Our blogger Josh Grundleger reports about the Bertelsmann Foundation’s fifth annual conference which focuses on economic growth through innovation, global financial governance and the eurozone crisis: “System Upgrade: Time for an Economic Reboot“.
“I don’t want to get partisan” stated Congressman Keith Ellison (D-MN) in his opening remarks during the first panel, entitled “State of the Economy: A New U.S. Operating System?”, of the Bertelsmann Foundation’s annual conference. Although Ellison’s remarks drew laughter from the crowd and assurances from Financial Times editor and moderator Robin Harding that he could be as partisan as he liked, it was a poignant reminder of how divisive economic policy and politics are in the United States.
While the debate stayed civil and quite informative—Ellison only alluded to, but never named his Republican foes—partisan was what it became. It was, in many ways, a microcosm of the broader debate in the US, as Ellison argued with Carly Fiorina, the former chairman and CEO of HP and one-time Republican candidate for senate in California, over both the causes of and remedies for the United States’ relative economic stagnation.
Ellison championed the standard liberal-progressive mantra: inequality, wealth distribution, and money in politics are core problems, while greater expenditure, such as on infrastructure and the social safety net, are necessary to boost economic growth. Fiorina countered with a considerably more robust, and frankly more convincing, economic argument. She succinctly outlined four key structural problems that need to be addressed: immigration, education and tax/regulatory reform, and increased mechanisms for innovation. Her argument, standard fare for the pro-business right, was that small businesses are the engine of growth, which will only run in a clear, unobtrusive operating environment that provides access to the necessary inputs, such as a qualified workforce. Panelist Steven Rattner, chairman of Willet Advisors, echoed this sentiment nicely by declaring that Washington is more the enemy than the friend of the economic recovery.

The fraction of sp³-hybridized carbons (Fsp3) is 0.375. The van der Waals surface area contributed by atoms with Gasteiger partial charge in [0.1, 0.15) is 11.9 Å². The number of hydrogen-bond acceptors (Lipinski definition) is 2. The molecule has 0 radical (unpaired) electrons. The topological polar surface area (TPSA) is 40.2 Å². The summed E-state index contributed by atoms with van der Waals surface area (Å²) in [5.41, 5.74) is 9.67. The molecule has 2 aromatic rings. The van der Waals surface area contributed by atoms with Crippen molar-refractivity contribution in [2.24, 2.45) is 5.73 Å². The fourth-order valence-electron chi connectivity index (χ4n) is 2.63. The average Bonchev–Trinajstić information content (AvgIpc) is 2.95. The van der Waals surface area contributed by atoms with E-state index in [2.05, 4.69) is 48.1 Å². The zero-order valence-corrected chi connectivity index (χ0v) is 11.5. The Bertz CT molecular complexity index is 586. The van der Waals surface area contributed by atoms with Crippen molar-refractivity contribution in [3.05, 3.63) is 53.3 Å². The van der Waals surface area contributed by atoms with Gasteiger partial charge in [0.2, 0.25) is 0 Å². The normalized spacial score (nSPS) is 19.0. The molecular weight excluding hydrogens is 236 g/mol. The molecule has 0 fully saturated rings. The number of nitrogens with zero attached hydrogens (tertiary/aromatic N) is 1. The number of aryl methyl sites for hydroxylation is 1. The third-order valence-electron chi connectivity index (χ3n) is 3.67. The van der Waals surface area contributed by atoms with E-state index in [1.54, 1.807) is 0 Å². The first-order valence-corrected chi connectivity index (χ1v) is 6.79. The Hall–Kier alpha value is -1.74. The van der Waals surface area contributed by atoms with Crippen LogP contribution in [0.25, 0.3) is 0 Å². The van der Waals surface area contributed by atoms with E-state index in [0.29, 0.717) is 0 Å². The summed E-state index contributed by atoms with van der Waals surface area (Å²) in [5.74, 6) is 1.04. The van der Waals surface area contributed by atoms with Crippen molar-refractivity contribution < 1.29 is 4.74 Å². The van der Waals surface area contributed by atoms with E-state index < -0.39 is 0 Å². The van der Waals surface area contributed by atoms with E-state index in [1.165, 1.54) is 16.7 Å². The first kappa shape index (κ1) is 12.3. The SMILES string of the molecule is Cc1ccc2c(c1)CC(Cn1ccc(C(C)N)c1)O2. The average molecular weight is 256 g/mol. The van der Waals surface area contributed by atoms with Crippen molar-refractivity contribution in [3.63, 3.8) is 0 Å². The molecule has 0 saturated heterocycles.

The discussion exemplified the fundamental philosophical divide in America: is more government better or detrimental for a robust and growing economy? Unfortunately, as is true across America, there was little philosophical exploration of this issue or agreement on which argument is more convincing. The stalemate that resulted was all too familiar to even the most casual observer of American politics.
However, in a somewhat unintentional observation, Ellison, the self-declared progressive, revealed a serious hypocrisy within American culture. The neat philosophical divide between the proponents of big and small government may be muddier than the high level of partisanship in Washington indicates. In a response to Fiorina’s insistence on closing tax loopholes, Ellison pointed to the unfortunate reality of rampant NIMBY-ism (Not In My BackYard)—we all agree on closing loopholes, just not the one that impacts me. Many Americans seem to want the perks of big government—entitlements, “free” education, healthcare, and infrastructure—but do not want to bear the burdens of higher taxation or the costs associated with such programs. While narrowly focusing on the hypocrisy he experienced within the business community, Ellison’s argument exposed one of the most powerful constraints to implementing needed and sensible reform across the economic and political landscape.
Unfortunately, Ellison, nor anyone else on the panel, was unable to—nor attempted to—address this serious cultural and political clear way forward. Sensible policies, such as those offered by Fiorina, will be difficult to implement without addressing the fundamentals first.deficiency—a cognitive dissonance that may only be solvable by psychologists. The lack of answers for these deep cultural and philosophical problems left the panel stuck, like the rest of America, with no clear way forward. Sensible policies, such as those offered by Fiorina, will be difficult to implement without addressing the fundamentals first.
Yet despite the deep partisan divide that continues to separate America and the cultural deficiencies that may hinder necessary reform, the panel offered a glimmer of hope by showing that smart policymakers, and even politicians, are able to discuss and develop policy in a collected and rational way. In her concluding remark, Fiorina reached across the partisan-divide and tried to set a refreshing tenor to political discourse, by calling for people to stop questioning each other’s motives. The plea for a little humanity in politics, where politicians spend more time debating policy than attacking or demonizing each other, may be the very step needed to begin healing a polarized America and create a space for the “grown-up” conversations that are desperately needed.
Further blogposts by Josh Grundleger about this year’s conference: